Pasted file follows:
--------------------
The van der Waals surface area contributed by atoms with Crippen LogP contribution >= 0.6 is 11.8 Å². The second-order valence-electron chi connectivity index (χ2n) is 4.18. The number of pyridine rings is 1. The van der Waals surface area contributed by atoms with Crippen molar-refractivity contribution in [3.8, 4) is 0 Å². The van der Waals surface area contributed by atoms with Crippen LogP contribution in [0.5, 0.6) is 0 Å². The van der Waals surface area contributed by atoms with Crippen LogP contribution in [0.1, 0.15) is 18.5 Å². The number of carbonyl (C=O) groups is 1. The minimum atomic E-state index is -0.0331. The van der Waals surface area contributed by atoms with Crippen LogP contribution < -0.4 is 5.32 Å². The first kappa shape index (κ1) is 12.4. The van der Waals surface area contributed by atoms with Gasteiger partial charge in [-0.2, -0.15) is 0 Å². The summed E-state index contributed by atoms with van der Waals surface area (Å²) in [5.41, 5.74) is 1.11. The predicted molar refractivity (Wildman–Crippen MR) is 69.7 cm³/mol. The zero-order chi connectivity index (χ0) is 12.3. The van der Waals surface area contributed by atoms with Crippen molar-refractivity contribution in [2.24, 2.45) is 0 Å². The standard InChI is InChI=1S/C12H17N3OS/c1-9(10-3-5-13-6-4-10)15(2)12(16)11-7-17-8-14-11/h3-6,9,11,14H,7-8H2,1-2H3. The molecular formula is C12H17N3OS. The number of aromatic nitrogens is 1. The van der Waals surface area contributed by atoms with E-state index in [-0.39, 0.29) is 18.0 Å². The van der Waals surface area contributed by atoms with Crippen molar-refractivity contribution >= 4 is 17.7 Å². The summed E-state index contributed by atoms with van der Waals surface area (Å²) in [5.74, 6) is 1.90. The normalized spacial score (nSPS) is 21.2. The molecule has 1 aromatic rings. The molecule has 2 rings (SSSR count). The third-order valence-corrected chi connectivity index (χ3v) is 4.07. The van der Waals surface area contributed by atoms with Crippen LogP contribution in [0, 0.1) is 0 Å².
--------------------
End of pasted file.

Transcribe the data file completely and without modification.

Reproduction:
The van der Waals surface area contributed by atoms with Crippen LogP contribution >= 0.6 is 11.8 Å². The second-order valence-electron chi connectivity index (χ2n) is 4.18. The number of pyridine rings is 1. The van der Waals surface area contributed by atoms with Crippen molar-refractivity contribution in [3.8, 4) is 0 Å². The van der Waals surface area contributed by atoms with Crippen LogP contribution in [0.5, 0.6) is 0 Å². The van der Waals surface area contributed by atoms with Crippen LogP contribution in [0.1, 0.15) is 18.5 Å². The number of carbonyl (C=O) groups is 1. The minimum atomic E-state index is -0.0331. The van der Waals surface area contributed by atoms with Crippen LogP contribution < -0.4 is 5.32 Å². The first kappa shape index (κ1) is 12.4. The van der Waals surface area contributed by atoms with Gasteiger partial charge in [-0.2, -0.15) is 0 Å². The summed E-state index contributed by atoms with van der Waals surface area (Å²) in [5.41, 5.74) is 1.11. The predicted molar refractivity (Wildman–Crippen MR) is 69.7 cm³/mol. The zero-order chi connectivity index (χ0) is 12.3. The van der Waals surface area contributed by atoms with Crippen molar-refractivity contribution in [2.24, 2.45) is 0 Å². The standard InChI is InChI=1S/C12H17N3OS/c1-9(10-3-5-13-6-4-10)15(2)12(16)11-7-17-8-14-11/h3-6,9,11,14H,7-8H2,1-2H3. The molecular formula is C12H17N3OS. The number of aromatic nitrogens is 1. The van der Waals surface area contributed by atoms with E-state index in [-0.39, 0.29) is 18.0 Å². The van der Waals surface area contributed by atoms with Crippen molar-refractivity contribution >= 4 is 17.7 Å². The summed E-state index contributed by atoms with van der Waals surface area (Å²) in [5.74, 6) is 1.90. The normalized spacial score (nSPS) is 21.2. The molecule has 1 aromatic rings. The molecule has 2 rings (SSSR count). The third-order valence-corrected chi connectivity index (χ3v) is 4.07. The van der Waals surface area contributed by atoms with Crippen LogP contribution in [0, 0.1) is 0 Å².